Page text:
Addressing children’s needs from early years
Blog by Agata D’Addato, Eurochild Head of Programmes, on the importance of early childhood development in breaking the poverty cycle.
Child poverty prevents children from achieving their full potential and autonomy, and affects their health, their personal development, their education and their general wellbeing. Child poverty is often passed from one generation to the next, at huge cost to society due to lost social and human capital.
Increased support and public investment in nurturing care and quality early years services are essential for tackling child poverty, inequality and social exclusion, and breaking the intergenerational transmission of disadvantage. This is why, since December 2020 Eurochild is engaged in the First Years, First Priority campaign, which aims to ensure greater attention to, and public investment in early childhood development (ECD) across Europe, as the foundation for children's healthy development and wellbeing.
Several Eurochild members highlighted issues related to ECD in Eurochild 2023 report Children’s Rights: Political will or won’t? on children in need across Europe. The report gathers information from 38 Eurochild members in 26 European countries. It identifies solutions and recommendations for governments to better support children and families.
When referring to ECD, Eurochild members particularly highlighted access to quality early childhood education and care (ECEC) in their country. The report findings on ECD – including ECEC – included both challenges and some positive developments.
Some of the main challenges:
- Few countries analysed focus on a comprehensive and integrated ECD plan or support system.
- Social inequalities in access to ECEC for some groups of children, including those living in poverty and Roma/Traveller children.
- Lower ECEC participation rates for children under three.
- There is often a focus on ECEC as a means to enable parents/mothers to work, rather than a child-centred approach to early learning and care.
- The importance of social security and financial support for parents and families.
- The need to invest in quality ECEC, with competent and trained staff working with young children.
Some examples of positive developments:
In Bulgaria, Eurochild members welcome the abolishing of fees for kindergartens and nurseries. In addition, the amount of financial benefit for raising children in the second year of maternity leave was increased, and so were the tax benefits for working parents. Eurochild members welcome the inclusion of the amendment of the Pre-school and School Education Act, to make pre-school education mandatory from the age of four. They urge quality, age-oriented, and accessible ECEC practices to encompass the needs of children in bigger cities, where there is lack of some services, and better geographical distribution to address the needs of children in smaller, more remote settlements. There is still a challenge with providing integrated support for the poorest and most marginalised families and children.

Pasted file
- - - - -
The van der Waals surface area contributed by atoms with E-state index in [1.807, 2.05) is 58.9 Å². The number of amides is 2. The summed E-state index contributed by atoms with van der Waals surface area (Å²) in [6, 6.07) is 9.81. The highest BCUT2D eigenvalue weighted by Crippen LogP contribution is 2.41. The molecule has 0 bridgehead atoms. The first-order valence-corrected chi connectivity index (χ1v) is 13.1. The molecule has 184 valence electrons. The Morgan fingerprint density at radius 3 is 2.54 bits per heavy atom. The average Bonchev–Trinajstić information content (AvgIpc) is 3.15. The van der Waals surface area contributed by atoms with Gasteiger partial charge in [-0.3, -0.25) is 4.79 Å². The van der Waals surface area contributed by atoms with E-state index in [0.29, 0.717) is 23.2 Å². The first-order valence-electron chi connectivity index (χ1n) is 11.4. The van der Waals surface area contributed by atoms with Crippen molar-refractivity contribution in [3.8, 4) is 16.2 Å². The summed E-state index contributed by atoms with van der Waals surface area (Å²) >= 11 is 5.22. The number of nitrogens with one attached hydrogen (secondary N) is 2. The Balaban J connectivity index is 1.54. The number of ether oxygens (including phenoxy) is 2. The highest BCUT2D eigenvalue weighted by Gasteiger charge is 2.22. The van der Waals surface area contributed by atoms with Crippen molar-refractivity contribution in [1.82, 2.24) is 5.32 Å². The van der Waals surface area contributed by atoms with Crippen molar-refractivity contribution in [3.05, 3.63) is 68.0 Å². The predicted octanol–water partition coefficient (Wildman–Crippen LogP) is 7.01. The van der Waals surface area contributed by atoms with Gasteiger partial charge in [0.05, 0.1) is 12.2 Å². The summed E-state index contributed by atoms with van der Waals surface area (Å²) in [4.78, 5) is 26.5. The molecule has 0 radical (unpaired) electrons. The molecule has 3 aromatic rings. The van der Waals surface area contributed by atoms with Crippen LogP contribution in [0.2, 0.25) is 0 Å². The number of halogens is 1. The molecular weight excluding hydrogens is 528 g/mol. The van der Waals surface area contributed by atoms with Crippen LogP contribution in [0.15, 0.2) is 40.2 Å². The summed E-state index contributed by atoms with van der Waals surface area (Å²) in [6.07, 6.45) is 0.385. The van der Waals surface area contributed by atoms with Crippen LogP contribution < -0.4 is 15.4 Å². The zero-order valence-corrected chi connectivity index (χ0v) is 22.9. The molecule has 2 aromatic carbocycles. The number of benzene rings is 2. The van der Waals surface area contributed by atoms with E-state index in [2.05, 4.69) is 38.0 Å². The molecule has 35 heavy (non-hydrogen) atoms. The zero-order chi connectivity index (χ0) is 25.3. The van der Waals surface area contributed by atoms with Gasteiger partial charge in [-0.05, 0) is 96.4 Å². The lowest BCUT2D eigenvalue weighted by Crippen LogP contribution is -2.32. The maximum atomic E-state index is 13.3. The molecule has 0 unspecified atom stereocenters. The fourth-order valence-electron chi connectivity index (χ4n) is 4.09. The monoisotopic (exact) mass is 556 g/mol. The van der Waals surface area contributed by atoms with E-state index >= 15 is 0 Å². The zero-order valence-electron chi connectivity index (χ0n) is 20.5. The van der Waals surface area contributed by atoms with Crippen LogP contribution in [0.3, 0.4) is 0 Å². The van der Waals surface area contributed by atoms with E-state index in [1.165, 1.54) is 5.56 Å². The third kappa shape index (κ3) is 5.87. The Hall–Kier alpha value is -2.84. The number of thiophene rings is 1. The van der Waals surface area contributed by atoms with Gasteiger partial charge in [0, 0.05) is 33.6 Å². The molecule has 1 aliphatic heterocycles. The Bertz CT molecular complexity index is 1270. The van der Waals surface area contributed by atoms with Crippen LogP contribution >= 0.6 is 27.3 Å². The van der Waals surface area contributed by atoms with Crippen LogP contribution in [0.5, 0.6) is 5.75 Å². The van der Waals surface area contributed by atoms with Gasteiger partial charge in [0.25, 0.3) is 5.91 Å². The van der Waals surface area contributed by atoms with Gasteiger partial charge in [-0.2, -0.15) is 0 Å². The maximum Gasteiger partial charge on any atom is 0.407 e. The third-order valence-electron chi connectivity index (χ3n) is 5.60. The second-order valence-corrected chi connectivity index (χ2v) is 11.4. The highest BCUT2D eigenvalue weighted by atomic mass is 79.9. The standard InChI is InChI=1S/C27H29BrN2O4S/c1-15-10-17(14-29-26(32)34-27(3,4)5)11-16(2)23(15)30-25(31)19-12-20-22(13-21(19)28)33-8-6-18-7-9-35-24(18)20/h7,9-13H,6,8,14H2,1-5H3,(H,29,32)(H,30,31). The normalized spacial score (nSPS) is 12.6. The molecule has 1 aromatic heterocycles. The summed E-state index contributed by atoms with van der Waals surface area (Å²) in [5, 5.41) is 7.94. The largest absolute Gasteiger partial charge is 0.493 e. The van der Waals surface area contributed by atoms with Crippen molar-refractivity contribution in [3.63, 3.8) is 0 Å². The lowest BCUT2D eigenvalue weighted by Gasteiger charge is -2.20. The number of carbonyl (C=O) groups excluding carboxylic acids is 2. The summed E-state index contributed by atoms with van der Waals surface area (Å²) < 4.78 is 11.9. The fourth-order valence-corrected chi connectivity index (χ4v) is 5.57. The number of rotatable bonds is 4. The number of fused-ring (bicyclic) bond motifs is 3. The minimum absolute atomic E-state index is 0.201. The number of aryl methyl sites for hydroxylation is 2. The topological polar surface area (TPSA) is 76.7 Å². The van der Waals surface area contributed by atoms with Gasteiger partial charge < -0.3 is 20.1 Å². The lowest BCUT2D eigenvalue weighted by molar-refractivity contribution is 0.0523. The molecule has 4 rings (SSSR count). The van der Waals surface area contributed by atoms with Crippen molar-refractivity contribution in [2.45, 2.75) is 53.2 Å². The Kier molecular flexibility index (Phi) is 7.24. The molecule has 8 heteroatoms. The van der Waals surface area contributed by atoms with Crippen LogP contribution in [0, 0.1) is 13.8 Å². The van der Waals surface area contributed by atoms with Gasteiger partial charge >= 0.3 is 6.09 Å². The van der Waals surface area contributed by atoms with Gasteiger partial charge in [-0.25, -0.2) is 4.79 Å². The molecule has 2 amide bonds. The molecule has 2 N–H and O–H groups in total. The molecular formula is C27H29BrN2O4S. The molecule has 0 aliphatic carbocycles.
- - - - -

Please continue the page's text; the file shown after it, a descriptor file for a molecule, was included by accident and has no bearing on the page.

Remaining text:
In Portugal, an intervention that is helping children and their families is the PRIMEIROS PASSOS, infância saudável, vida Feliz project. This supports children from families in poverty and social exclusion (in particular single parents and migrants) from a municipality with 303,854 inhabitants, of which an estimated 4,630 are children up to 2 years old. The project’s mission is to reduce and prevent vulnerability in the first 1,000 days. Since 2018 the project has impacted the healthy development of 167 children, including through the provision of nutrition, medication, hygiene items and clothing.
Civil society partners in Greece pointed to the ‘Kypseli’ programme which aims to develop and enhance the capabilities and skills of infants and toddlers, mainly through play, and to regularly monitor and evaluate their development and progress. The National Council for Preschool Education and Training is a new advisory and consultative body. The Neighbourhood Nannies initiative delivers home care services for infants and toddlers. To ensure an inclusive educational environment, the integration of children with difficulties from a very early age must be a priority.
To deliver change for the most vulnerable families, the social intervention must be demand driven. Support measures should start from the prenatal and early years of children. The first 1,000 days of a child’s life are a time of unique and rapid development, and are highly influenced by the child’s environment, early experiences and interactions.
Investing in early childhood is crucial to reduce social inequalities, which begin even before birth. More and better funding in this area - as an essential and integral part of countries’ strategies for attaining lifelong learning societies and sustainable development - will make a difference for future generations.
Country-level examples will be available in our upcoming sub-report on ECD.